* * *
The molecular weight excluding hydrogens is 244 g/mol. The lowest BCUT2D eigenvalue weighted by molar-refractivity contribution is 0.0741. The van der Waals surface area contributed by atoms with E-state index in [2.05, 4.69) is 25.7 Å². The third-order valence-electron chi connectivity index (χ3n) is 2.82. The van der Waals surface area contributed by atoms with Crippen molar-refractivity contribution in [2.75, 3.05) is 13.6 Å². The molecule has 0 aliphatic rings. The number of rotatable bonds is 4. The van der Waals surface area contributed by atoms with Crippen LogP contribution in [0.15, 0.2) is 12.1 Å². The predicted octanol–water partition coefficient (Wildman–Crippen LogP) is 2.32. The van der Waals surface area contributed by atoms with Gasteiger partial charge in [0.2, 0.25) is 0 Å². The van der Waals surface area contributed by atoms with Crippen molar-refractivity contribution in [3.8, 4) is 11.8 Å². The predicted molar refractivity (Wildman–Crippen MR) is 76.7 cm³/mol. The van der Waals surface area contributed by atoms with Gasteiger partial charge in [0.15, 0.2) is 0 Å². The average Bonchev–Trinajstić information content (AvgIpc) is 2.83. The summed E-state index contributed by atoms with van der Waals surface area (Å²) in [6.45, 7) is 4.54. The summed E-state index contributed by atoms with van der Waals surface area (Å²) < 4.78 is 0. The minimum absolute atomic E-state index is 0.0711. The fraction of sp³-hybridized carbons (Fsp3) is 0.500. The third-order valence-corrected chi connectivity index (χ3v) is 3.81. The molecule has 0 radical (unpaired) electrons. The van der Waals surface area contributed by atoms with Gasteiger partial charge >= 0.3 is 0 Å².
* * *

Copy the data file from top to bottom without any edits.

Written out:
The molecular weight excluding hydrogens is 244 g/mol. The lowest BCUT2D eigenvalue weighted by molar-refractivity contribution is 0.0741. The van der Waals surface area contributed by atoms with E-state index in [2.05, 4.69) is 25.7 Å². The third-order valence-electron chi connectivity index (χ3n) is 2.82. The van der Waals surface area contributed by atoms with Crippen molar-refractivity contribution in [2.75, 3.05) is 13.6 Å². The molecule has 0 aliphatic rings. The number of rotatable bonds is 4. The van der Waals surface area contributed by atoms with Crippen LogP contribution in [0.15, 0.2) is 12.1 Å². The predicted octanol–water partition coefficient (Wildman–Crippen LogP) is 2.32. The van der Waals surface area contributed by atoms with Gasteiger partial charge in [0.2, 0.25) is 0 Å². The van der Waals surface area contributed by atoms with Crippen molar-refractivity contribution in [3.8, 4) is 11.8 Å². The predicted molar refractivity (Wildman–Crippen MR) is 76.7 cm³/mol. The van der Waals surface area contributed by atoms with Gasteiger partial charge in [0.15, 0.2) is 0 Å². The average Bonchev–Trinajstić information content (AvgIpc) is 2.83. The summed E-state index contributed by atoms with van der Waals surface area (Å²) in [6.45, 7) is 4.54. The summed E-state index contributed by atoms with van der Waals surface area (Å²) < 4.78 is 0. The minimum absolute atomic E-state index is 0.0711. The fraction of sp³-hybridized carbons (Fsp3) is 0.500. The third-order valence-corrected chi connectivity index (χ3v) is 3.81. The molecule has 0 radical (unpaired) electrons. The van der Waals surface area contributed by atoms with Gasteiger partial charge >= 0.3 is 0 Å².